During an interview that aired Sunday night on CBS’s “60 Minutes”, Republican presidential candidate Mitt Romney talked about emergency rooms as a solution for the uninsured.
“If someone has a heart attack, they don’t sit in their apartment and die,” he said. “We pick them up in an ambulance and take them to the hospital and give them care. And different states have different ways of providing for that care.”
That’s different from 2006, when Romney used to talk about emergency rooms as the problem. Massachusetts had just passed its universal coverage law that was meant, among other things, to move care out of emergency rooms, where costs are higher, and into primary care offices.
Romney wrote a Wall Street Journal op-ed in 2006, shortly after the law passed, arguing that emergency care for those without coverage drove up costs for everyone who did have insurance.
“By law, emergency care cannot be withheld,” he wrote. “Why pay for something you can get free? Of course, while it maybe free for them, everyone else ends up paying the bill, either in higher insurance premiums or taxes.”
The problem Romney refers to here is that of uncompensated care, the medical bills from doctors and hospitals that go unpaid. A Kaiser Family Foundation found that state and federal government spent $34.9 billion on uncompensated care in 2004.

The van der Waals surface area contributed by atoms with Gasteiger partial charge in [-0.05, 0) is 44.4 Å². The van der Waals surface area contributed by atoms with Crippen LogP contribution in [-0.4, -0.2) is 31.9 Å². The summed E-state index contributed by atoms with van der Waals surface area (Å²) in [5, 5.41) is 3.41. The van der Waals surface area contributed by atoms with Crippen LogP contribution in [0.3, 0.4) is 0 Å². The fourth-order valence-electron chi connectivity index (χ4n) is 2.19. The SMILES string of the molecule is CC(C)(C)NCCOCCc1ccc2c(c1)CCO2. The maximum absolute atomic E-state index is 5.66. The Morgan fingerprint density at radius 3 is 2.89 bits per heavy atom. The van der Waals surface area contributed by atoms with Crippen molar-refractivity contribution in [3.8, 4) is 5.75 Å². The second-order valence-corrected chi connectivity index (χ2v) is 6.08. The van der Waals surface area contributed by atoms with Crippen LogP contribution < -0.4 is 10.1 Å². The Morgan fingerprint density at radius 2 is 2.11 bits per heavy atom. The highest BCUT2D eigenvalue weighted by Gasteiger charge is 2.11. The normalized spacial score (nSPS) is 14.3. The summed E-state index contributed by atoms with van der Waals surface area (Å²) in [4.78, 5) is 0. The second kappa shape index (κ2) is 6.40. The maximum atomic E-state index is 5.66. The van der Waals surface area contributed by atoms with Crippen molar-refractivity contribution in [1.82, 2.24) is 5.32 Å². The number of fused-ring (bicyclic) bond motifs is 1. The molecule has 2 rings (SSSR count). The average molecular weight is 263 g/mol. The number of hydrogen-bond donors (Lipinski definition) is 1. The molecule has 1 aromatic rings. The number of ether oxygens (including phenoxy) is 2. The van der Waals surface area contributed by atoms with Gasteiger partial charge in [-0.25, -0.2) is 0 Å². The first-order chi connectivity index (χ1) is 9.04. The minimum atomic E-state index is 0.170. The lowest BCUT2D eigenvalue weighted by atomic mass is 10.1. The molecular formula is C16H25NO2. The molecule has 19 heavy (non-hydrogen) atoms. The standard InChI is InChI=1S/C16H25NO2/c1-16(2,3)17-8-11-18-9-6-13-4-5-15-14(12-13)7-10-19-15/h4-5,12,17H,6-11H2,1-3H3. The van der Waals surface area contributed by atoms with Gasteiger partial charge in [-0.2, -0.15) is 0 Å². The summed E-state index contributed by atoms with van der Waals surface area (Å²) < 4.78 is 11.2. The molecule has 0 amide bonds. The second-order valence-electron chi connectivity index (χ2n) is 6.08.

Some costs likely get shifted to private consumers, too. A 2008 paper in the journal Health Affairs estimates that as much as 1.7 percent of private health insurance premiums are used to offset the cost of uncompensated care.
The fact that emergency room care tends to be more expensive than that delivered in other settings exacerbates this problem. Uncompensated care bills for the emergency room are higher than they would be for, say, an unpaid bill in a family physician’s office. Romney got at that problem in a separate Boston Globe op-ed, in 2004, when he was pitching his health reform plan.
“One way our insurers and our state health programs will be able to provide care at a lower cost is by directing patients towards the most effective and efficient care,” he wrote. “A sore throat can be diagnosed and treated by a physician at an emergency room, but the cost varies quiet dramatically.”
The data backs this up: Government data shows that the average emergency department visit cost $922 in 2008. The average office visit, meanwhile, came in at $199. Here’s another way to put it: Emergency room visits accounted for 4.4 percent of doctor visits but 14.4 percent of doctor visit costs.
Some of this is certainly due to the fact emergency rooms see more complex conditions. But separate research does suggest that there are higher charges for primary care delivered in an emergency room.
Romney is right when he says there’s a federal law that requires all emergency rooms to accept uninsured patients (how that gets applied on the ground, however, is another story). He was also right back in the 2000s, too, when he suggested that emergency rooms are expensive places to deliver health care.